Read Books Online, for Free
|A Little Princess||Frances Hodgson Burnett|
|Page 7 of 15||
"Sara," she said in a timid, almost awe-stricken voice, are--are-- you never told me--I don't want to be rude, but--are YOU ever hungry?"
It was too much just at that moment. The barrier broke down. Sara lifted her face from her hands.
"Yes," she said in a new passionate way. "Yes, I am. I'm so hungry now that I could almost eat you. And it makes it worse to hear poor Becky. She's hungrier than I am."
"Oh, oh!" she cried woefully. "And I never knew!"
"I didn't want you to know," Sara said. "It would have made me feel like a street beggar. I know I look like a street beggar."
"No, you don't--you don't!" Ermengarde broke in. "Your clothes are a little queer--but you couldn't look like a street beggar. You haven't a street-beggar face."
"A little boy once gave me a sixpence for charity," said Sara, with a short little laugh in spite of herself. "Here it is." And she pulled out the thin ribbon from her neck. "He wouldn't have given me his Christmas sixpence if I hadn't looked as if I needed it."
Somehow the sight of the dear little sixpence was good for both of them. It made them laugh a little, though they both had tears in their eyes.
"Who was he?" asked Ermengarde, looking at it quite as if it had not been a mere ordinary silver sixpence.
"He was a darling little thing going to a party," said Sara. "He was one of the Large Family, the little one with the round legs-- the one I call Guy Clarence. I suppose his nursery was crammed with Christmas presents and hampers full of cakes and things, and he could see I had nothing."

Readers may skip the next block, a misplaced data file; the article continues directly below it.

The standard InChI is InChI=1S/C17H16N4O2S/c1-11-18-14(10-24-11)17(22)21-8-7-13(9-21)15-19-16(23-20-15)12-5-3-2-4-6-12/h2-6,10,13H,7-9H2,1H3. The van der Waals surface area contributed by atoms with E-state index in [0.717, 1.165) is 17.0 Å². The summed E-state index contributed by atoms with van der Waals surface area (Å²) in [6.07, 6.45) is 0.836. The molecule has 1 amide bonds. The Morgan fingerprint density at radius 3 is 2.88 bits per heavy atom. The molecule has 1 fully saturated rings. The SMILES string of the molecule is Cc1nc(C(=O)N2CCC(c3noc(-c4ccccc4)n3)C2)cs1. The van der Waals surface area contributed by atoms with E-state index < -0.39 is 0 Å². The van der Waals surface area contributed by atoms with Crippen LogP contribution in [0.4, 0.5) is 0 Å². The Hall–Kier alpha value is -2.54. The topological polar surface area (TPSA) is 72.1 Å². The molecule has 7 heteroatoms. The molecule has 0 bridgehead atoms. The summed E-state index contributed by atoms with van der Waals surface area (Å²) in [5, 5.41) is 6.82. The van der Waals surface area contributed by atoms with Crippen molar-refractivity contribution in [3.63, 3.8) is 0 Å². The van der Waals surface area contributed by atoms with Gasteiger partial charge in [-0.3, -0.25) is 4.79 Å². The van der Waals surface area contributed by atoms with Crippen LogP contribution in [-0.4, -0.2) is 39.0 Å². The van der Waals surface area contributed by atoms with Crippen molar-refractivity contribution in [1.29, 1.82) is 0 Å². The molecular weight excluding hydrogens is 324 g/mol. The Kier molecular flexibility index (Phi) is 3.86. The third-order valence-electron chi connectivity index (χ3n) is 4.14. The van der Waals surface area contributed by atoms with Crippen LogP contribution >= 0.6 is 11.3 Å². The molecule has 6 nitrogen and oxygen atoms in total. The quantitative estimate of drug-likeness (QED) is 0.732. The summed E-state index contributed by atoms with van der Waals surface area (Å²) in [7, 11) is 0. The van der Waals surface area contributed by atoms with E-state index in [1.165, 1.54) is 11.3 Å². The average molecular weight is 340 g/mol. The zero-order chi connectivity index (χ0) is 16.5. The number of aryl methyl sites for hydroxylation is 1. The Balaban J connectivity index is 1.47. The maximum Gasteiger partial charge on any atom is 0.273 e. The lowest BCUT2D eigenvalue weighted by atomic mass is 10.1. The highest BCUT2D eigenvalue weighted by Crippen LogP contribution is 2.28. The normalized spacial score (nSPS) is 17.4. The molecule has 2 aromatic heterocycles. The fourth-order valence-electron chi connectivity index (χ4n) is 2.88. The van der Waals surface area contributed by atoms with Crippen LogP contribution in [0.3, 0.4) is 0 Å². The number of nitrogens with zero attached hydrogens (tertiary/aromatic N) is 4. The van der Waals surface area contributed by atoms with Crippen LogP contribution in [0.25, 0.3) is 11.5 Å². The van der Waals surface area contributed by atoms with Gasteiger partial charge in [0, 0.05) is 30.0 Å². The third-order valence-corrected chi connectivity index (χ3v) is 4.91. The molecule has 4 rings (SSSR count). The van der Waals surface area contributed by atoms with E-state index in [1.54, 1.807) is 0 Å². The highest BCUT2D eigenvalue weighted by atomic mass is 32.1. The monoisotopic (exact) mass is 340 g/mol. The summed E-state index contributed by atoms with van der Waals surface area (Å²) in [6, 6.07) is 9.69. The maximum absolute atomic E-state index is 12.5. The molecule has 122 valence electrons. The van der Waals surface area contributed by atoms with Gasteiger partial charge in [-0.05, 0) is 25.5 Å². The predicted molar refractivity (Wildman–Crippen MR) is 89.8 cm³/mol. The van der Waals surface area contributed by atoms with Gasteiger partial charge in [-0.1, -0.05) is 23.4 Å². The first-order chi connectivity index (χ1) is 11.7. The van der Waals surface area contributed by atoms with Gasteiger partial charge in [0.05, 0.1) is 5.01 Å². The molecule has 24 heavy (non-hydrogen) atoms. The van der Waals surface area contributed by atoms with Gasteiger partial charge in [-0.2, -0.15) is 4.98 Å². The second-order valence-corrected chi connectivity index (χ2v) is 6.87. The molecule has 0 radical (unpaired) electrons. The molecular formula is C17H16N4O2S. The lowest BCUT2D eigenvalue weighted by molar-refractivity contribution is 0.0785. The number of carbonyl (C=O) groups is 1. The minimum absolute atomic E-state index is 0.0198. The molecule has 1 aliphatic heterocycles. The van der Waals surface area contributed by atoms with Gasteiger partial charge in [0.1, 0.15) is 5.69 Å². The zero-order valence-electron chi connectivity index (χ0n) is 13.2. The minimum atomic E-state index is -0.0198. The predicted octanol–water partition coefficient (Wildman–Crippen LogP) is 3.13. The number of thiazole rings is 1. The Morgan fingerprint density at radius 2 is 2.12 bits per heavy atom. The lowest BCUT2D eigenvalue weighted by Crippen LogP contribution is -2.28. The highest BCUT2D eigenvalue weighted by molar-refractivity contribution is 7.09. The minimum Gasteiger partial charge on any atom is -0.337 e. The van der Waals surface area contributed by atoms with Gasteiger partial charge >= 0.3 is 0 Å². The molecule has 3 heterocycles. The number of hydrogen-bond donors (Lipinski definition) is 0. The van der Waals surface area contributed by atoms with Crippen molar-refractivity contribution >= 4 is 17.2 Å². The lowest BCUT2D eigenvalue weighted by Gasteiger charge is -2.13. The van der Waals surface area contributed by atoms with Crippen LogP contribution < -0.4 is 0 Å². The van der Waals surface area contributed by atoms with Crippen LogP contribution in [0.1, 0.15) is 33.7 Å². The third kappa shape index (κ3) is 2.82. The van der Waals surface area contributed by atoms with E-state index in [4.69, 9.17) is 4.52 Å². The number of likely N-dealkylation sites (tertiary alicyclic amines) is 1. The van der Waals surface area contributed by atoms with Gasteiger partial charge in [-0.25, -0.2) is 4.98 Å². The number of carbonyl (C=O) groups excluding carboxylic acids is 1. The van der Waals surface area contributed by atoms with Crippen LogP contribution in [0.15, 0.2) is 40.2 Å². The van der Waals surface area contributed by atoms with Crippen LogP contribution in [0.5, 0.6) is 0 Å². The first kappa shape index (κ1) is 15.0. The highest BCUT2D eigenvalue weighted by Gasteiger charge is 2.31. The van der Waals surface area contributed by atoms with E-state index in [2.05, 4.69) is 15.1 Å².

Ermengarde gave a little jump backward. The last sentences had recalled something to her troubled mind and given her a sudden inspiration.
"Oh, Sara!" she cried. "What a silly thing I am not to have thought of it!"
"Something splendid!" said Ermengarde, in an excited hurry. "This very afternoon my nicest aunt sent me a box. It is full of good things. I never touched it, I had so much pudding at dinner, and I was so bothered about papa's books." Her words began to tumble over each other. "It's got cake in it, and little meat pies, and jam tarts and buns, and oranges and red-currant wine, and figs and chocolate. I'll creep back to my room and get it this minute, and we'll eat it now."
Sara almost reeled. When one is faint with hunger the mention of food has sometimes a curious effect. She clutched Ermengarde's arm.
"Do you think--you COULD>? she ejaculated.
"I know I could," answered Ermengarde, and she ran to the door-- opened it softly--put her head out into the darkness, and listened. Then she went back to Sara. "The lights are out. Everybody's in bed. I can creep--and creep--and no one will hear."
|Who's On Your Reading List?
Read Classic Books Online for Free at
Page by Page Books.TM
|A Little Princess
Frances Hodgson Burnett
Home | More Books | About Us | Copyright 2004